Read the full column: Why Sachin shouldn’t get the Bharat Ratna

Also read: ‘Indian journalism is regularly second-rate’

Prime minister, maybe, but not a very good sub-editor

‘India’s cricket reporters too soft on cricketers’

India Drown Under. Surrender Down Under. Wallopped! Tigers at home, lambs abroad.

The adjectives are tripping off TV screens and sports pages, following the precipitous fall in Team India’s performance in Australia, where the 0-3 scoreline looks less from a cricket series, more from a tennis match.

The blame, as usual, is being laid at the door of the IPL and the surfeit of Twenty20 cricket. The cricket board is being slammed for ignoring domestic cricket, for short sighted selection, etc.

But how much of the blame does the media carry?

Calcutta-born Andy O’ Brien, a former journalist with Sportsworld magazine, now happily settled in Australia, on the debacle of Mahendra Singh Dhoni and his World Cup winning boys, in The Telegraph, Calcutta:

“If one was to compile international media clippings of this tour, mention of Sachin Tendulkar‘s milestone would probably outnumber 10:1 any analysis of the outcome of a Test match or the shortcomings of the Indian team….

“Are Indian cricket fans more interested in Sachin getting his century of centuries or in winning a Test series? Or is the truth that this almost cosmetic overemphasis on the peripheral is a coincidental cover-up of the fact that, by and large, Indian cricket reporters tend to be too soft on their cricketers?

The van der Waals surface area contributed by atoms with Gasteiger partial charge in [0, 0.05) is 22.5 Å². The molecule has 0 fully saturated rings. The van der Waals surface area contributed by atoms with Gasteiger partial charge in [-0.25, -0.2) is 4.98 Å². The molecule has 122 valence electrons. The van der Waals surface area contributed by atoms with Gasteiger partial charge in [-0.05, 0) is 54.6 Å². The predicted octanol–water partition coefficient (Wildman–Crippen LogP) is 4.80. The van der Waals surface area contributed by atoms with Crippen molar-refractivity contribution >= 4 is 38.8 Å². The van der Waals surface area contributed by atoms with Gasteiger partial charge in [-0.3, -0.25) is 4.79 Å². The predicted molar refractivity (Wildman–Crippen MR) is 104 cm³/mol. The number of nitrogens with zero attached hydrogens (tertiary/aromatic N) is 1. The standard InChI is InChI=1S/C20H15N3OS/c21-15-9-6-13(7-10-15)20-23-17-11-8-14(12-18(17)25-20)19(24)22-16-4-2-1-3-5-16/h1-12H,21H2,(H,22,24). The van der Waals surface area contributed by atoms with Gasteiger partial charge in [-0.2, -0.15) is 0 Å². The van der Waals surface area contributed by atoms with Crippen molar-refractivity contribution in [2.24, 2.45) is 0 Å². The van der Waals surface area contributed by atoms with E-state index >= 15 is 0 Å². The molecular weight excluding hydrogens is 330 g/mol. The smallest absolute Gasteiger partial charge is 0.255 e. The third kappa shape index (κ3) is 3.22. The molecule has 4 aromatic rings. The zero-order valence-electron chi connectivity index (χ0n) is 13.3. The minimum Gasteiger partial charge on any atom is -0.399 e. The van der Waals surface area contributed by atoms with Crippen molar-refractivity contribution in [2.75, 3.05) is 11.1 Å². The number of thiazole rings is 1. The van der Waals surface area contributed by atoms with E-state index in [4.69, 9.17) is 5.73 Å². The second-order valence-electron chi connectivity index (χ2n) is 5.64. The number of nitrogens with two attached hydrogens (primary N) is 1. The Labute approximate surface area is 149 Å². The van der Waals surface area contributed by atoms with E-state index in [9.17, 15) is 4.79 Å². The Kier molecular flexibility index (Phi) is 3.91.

“Not many are willing to bite the proverbial bullet and risk their “contacts” with the team or the hierarchy. If always seemed to me, even when I was a part of this wonderful hardworking group of people, that the business is not so much about writing or cricket, but what contacts you have and can tap, to produce a “cosmetic/glamour” story with banner headlines.

“That trend has grown and as a result many reports now deal with either the mundane or the inconsequential part of the game.”

Photograph: Australian captain Michael Clarke tosses the coin at the start of the third Test match against India in Perth, as captain Mahendra Singh Dhoni looks on, with match referee Ranjan Madugalle (right) and Channel 9 host, Mark Nicholas.

Read the full article: Let go of that cockiness and arrogance

Also read: ‘Today’s cricket journos are chamchas of cricketers’

When cricket journalists go to Brian Lara’s home

SHARANYA KANVILKAR writes from Bombay: Itinerant sports reporters usually tag along with their compatriots during assignments on foreign shores, partly because of the chummy nature of sports journalists but also because it makes sense, i.e. it is paisa vasool.

Newspapers and magazines pay a decent-enough per diem these days, but it’s never enough to enable each reporter to go out on his own and do stories without blowing a big hole in the expense account. So sharing a cab, rooming together, splitting meals, etc, is par for the course.

Most times, such clubbiness results in identical stories on the same day. Sometimes, it can result in hilarious situations, like it did with three cricket writers covering India’s tour to the West Indies: Bharat Sundaresan of the Indian Express, K. Shriniwas Rao of The Times of India, and Amita Gupta of Bangalore Mirror.